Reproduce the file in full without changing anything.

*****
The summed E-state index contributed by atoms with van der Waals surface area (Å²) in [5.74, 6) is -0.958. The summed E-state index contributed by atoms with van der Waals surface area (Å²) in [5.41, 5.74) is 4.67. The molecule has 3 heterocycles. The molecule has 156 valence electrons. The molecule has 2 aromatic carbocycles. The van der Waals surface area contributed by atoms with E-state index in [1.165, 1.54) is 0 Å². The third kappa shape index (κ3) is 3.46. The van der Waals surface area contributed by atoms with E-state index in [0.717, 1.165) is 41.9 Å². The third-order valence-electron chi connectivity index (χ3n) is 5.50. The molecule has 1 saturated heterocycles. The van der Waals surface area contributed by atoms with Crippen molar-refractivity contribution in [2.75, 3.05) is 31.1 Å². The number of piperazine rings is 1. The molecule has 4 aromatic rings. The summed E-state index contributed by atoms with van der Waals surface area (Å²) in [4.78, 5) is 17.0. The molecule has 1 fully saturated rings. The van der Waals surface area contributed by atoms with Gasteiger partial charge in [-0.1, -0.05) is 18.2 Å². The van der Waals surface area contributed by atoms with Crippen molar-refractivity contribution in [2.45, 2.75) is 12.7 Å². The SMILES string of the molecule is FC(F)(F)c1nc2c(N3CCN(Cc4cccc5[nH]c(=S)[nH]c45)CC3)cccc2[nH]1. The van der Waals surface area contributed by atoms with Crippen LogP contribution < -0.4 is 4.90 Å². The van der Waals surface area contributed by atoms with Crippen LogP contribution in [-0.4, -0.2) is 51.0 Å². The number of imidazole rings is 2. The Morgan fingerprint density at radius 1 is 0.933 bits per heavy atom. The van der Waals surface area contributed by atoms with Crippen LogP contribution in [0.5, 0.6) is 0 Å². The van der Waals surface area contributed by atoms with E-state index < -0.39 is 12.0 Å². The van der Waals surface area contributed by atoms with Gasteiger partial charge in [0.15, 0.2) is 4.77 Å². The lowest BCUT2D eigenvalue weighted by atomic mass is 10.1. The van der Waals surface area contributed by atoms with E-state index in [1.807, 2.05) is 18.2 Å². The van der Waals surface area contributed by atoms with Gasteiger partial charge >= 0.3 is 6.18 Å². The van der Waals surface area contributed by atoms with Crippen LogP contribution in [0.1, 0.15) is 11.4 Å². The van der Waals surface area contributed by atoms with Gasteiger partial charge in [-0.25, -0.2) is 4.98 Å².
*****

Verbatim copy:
The summed E-state index contributed by atoms with van der Waals surface area (Å²) in [5.74, 6) is -0.958. The summed E-state index contributed by atoms with van der Waals surface area (Å²) in [5.41, 5.74) is 4.67. The molecule has 3 heterocycles. The molecule has 156 valence electrons. The molecule has 2 aromatic carbocycles. The van der Waals surface area contributed by atoms with E-state index in [1.165, 1.54) is 0 Å². The third kappa shape index (κ3) is 3.46. The van der Waals surface area contributed by atoms with E-state index in [0.717, 1.165) is 41.9 Å². The third-order valence-electron chi connectivity index (χ3n) is 5.50. The molecule has 1 saturated heterocycles. The van der Waals surface area contributed by atoms with Crippen molar-refractivity contribution in [2.75, 3.05) is 31.1 Å². The number of piperazine rings is 1. The molecule has 4 aromatic rings. The summed E-state index contributed by atoms with van der Waals surface area (Å²) in [4.78, 5) is 17.0. The molecule has 1 fully saturated rings. The van der Waals surface area contributed by atoms with Gasteiger partial charge in [-0.1, -0.05) is 18.2 Å². The van der Waals surface area contributed by atoms with Crippen molar-refractivity contribution in [2.45, 2.75) is 12.7 Å². The SMILES string of the molecule is FC(F)(F)c1nc2c(N3CCN(Cc4cccc5[nH]c(=S)[nH]c45)CC3)cccc2[nH]1. The van der Waals surface area contributed by atoms with Crippen LogP contribution < -0.4 is 4.90 Å². The van der Waals surface area contributed by atoms with Crippen LogP contribution in [-0.4, -0.2) is 51.0 Å². The number of imidazole rings is 2. The Morgan fingerprint density at radius 1 is 0.933 bits per heavy atom. The van der Waals surface area contributed by atoms with Crippen LogP contribution in [0.5, 0.6) is 0 Å². The van der Waals surface area contributed by atoms with E-state index < -0.39 is 12.0 Å². The van der Waals surface area contributed by atoms with Gasteiger partial charge in [0.15, 0.2) is 4.77 Å². The lowest BCUT2D eigenvalue weighted by atomic mass is 10.1. The van der Waals surface area contributed by atoms with E-state index in [1.807, 2.05) is 18.2 Å². The van der Waals surface area contributed by atoms with Gasteiger partial charge >= 0.3 is 6.18 Å². The van der Waals surface area contributed by atoms with Crippen LogP contribution in [0.1, 0.15) is 11.4 Å². The van der Waals surface area contributed by atoms with Gasteiger partial charge in [-0.25, -0.2) is 4.98 Å².